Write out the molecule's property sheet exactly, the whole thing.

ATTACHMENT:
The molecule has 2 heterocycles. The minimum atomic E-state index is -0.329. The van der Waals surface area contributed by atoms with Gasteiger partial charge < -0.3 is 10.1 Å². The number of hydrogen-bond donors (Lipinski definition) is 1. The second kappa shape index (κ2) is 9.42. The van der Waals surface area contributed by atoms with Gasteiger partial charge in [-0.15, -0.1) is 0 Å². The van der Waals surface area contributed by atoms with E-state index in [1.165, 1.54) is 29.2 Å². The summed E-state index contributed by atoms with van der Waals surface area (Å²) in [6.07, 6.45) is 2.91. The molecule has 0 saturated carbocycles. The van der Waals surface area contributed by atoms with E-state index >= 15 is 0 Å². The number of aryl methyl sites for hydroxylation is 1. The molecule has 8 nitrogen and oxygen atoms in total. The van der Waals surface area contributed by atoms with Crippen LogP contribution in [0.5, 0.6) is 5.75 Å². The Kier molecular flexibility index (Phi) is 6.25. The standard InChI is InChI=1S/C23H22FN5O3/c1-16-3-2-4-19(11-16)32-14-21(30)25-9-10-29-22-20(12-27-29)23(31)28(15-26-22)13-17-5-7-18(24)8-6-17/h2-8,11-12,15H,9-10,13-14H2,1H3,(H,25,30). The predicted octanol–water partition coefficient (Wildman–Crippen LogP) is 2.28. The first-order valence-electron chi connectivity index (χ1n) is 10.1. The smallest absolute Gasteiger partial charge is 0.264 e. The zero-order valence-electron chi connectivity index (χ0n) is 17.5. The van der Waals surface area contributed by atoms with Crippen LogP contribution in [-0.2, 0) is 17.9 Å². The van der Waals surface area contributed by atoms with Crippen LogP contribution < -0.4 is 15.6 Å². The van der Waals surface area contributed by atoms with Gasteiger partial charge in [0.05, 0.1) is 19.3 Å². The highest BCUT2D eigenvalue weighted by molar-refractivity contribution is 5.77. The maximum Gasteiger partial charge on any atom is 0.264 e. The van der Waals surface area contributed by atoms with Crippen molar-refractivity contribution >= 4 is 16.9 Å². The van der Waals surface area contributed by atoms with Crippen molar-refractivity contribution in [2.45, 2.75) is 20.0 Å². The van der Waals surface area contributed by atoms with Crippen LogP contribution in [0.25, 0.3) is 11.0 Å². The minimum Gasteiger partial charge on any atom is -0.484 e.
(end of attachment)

The molecule has 2 heterocycles. The minimum atomic E-state index is -0.329. The van der Waals surface area contributed by atoms with Gasteiger partial charge < -0.3 is 10.1 Å². The number of hydrogen-bond donors (Lipinski definition) is 1. The second kappa shape index (κ2) is 9.42. The van der Waals surface area contributed by atoms with Gasteiger partial charge in [-0.15, -0.1) is 0 Å². The van der Waals surface area contributed by atoms with E-state index in [1.165, 1.54) is 29.2 Å². The summed E-state index contributed by atoms with van der Waals surface area (Å²) in [6.07, 6.45) is 2.91. The molecule has 0 saturated carbocycles. The van der Waals surface area contributed by atoms with E-state index >= 15 is 0 Å². The number of aryl methyl sites for hydroxylation is 1. The molecule has 8 nitrogen and oxygen atoms in total. The van der Waals surface area contributed by atoms with Crippen LogP contribution in [0.5, 0.6) is 5.75 Å². The Kier molecular flexibility index (Phi) is 6.25. The standard InChI is InChI=1S/C23H22FN5O3/c1-16-3-2-4-19(11-16)32-14-21(30)25-9-10-29-22-20(12-27-29)23(31)28(15-26-22)13-17-5-7-18(24)8-6-17/h2-8,11-12,15H,9-10,13-14H2,1H3,(H,25,30). The predicted octanol–water partition coefficient (Wildman–Crippen LogP) is 2.28. The first-order valence-electron chi connectivity index (χ1n) is 10.1. The smallest absolute Gasteiger partial charge is 0.264 e. The zero-order valence-electron chi connectivity index (χ0n) is 17.5. The van der Waals surface area contributed by atoms with Crippen LogP contribution in [-0.2, 0) is 17.9 Å². The van der Waals surface area contributed by atoms with Crippen LogP contribution < -0.4 is 15.6 Å². The van der Waals surface area contributed by atoms with Gasteiger partial charge in [0.05, 0.1) is 19.3 Å². The highest BCUT2D eigenvalue weighted by molar-refractivity contribution is 5.77. The maximum Gasteiger partial charge on any atom is 0.264 e. The van der Waals surface area contributed by atoms with Crippen molar-refractivity contribution >= 4 is 16.9 Å². The van der Waals surface area contributed by atoms with Crippen molar-refractivity contribution in [2.45, 2.75) is 20.0 Å². The van der Waals surface area contributed by atoms with Crippen LogP contribution in [0.25, 0.3) is 11.0 Å². The minimum Gasteiger partial charge on any atom is -0.484 e.